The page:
The patient view can be extremely valuable: Patients know better than anyone what a meaningful benefit would be or what risks they would accept. But the patient’s view on whether the drug works may be influenced by hope.
“I think a lot of it is the desire — that people really want the drug to work, because there is nothing else,” said Richard Klein, director of the FDA’s patient liaison program, who said he was not speaking about any particular drug. “The downside is that people don’t understand the scientific rigors of what needs to be done, and they want the drug to be approved on extremely small bits of data.”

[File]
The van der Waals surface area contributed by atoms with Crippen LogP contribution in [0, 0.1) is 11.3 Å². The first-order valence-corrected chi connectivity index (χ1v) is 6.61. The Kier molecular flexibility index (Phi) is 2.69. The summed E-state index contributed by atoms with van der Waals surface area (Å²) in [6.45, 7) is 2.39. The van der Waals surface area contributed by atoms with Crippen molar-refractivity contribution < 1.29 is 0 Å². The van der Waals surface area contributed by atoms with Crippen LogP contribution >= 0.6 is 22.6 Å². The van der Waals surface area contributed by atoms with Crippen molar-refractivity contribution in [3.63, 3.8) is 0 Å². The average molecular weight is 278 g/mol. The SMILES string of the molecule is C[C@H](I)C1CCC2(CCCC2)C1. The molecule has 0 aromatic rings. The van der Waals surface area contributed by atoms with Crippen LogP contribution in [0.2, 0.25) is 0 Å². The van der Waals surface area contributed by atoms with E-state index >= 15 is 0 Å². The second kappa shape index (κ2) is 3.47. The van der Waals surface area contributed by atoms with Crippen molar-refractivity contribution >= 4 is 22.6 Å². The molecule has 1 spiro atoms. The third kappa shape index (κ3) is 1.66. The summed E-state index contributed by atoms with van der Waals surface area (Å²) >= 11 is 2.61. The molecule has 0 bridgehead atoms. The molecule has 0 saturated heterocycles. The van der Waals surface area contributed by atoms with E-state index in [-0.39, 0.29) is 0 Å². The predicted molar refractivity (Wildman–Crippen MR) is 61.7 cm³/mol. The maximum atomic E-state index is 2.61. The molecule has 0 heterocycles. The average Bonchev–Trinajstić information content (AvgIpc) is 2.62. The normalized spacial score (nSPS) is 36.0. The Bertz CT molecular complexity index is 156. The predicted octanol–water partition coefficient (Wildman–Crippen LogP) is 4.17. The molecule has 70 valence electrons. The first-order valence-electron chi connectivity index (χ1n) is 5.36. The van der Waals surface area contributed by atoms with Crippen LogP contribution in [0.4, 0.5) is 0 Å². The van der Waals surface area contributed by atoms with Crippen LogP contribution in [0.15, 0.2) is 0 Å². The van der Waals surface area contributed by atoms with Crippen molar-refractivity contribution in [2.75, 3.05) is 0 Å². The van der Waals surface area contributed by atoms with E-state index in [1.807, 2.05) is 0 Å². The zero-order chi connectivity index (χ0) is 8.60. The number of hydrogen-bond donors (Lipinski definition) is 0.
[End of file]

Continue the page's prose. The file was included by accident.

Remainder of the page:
Contrast that with a parent’s experience:
“We’re not asking for something that’s not worthy or didn’t prove itself; we’re asking for flexibility for a rare disease,” Terri Ellsworth said. “My son gets himself to bed, gets himself out of bed every morning, dresses himself . . . eats breakfast and carries his dishes to the sink. Most boys are losing upper-body strength at [Billy’s] age. Here’s my son, and we don’t even own a wheelchair.”
Parents like Ellsworth say that since the FDA agrees that there are no known risks to eteplirsen and the disease is fatal, parents should be able to decide whether to give the drug, even if the benefit is unclear to regulators. The outcome for their sons, otherwise, is tragic and unavoidable.